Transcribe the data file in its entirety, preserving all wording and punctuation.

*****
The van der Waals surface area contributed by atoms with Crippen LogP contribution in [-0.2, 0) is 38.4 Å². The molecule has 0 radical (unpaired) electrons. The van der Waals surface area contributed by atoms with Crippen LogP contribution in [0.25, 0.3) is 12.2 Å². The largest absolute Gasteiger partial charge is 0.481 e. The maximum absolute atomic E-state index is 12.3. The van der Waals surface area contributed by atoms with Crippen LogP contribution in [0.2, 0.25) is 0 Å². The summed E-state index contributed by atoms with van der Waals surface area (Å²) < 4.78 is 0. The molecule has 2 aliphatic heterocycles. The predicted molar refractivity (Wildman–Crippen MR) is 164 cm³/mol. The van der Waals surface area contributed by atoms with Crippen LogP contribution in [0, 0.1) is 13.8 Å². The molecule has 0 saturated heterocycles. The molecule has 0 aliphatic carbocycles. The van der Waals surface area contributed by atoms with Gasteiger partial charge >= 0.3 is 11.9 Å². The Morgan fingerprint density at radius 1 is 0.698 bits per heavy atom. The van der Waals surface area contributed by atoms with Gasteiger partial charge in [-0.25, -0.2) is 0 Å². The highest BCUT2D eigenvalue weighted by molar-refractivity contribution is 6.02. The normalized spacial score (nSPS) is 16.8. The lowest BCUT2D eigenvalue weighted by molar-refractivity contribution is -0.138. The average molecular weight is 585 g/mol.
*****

The van der Waals surface area contributed by atoms with Crippen LogP contribution in [-0.2, 0) is 38.4 Å². The molecule has 0 radical (unpaired) electrons. The van der Waals surface area contributed by atoms with Crippen LogP contribution in [0.25, 0.3) is 12.2 Å². The largest absolute Gasteiger partial charge is 0.481 e. The maximum absolute atomic E-state index is 12.3. The van der Waals surface area contributed by atoms with Crippen LogP contribution in [0.2, 0.25) is 0 Å². The summed E-state index contributed by atoms with van der Waals surface area (Å²) < 4.78 is 0. The molecule has 2 aliphatic heterocycles. The predicted molar refractivity (Wildman–Crippen MR) is 164 cm³/mol. The van der Waals surface area contributed by atoms with Crippen LogP contribution in [0, 0.1) is 13.8 Å². The molecule has 0 saturated heterocycles. The molecule has 0 aliphatic carbocycles. The van der Waals surface area contributed by atoms with Gasteiger partial charge >= 0.3 is 11.9 Å². The Morgan fingerprint density at radius 1 is 0.698 bits per heavy atom. The van der Waals surface area contributed by atoms with Gasteiger partial charge in [-0.25, -0.2) is 0 Å². The highest BCUT2D eigenvalue weighted by molar-refractivity contribution is 6.02. The normalized spacial score (nSPS) is 16.8. The lowest BCUT2D eigenvalue weighted by molar-refractivity contribution is -0.138. The average molecular weight is 585 g/mol.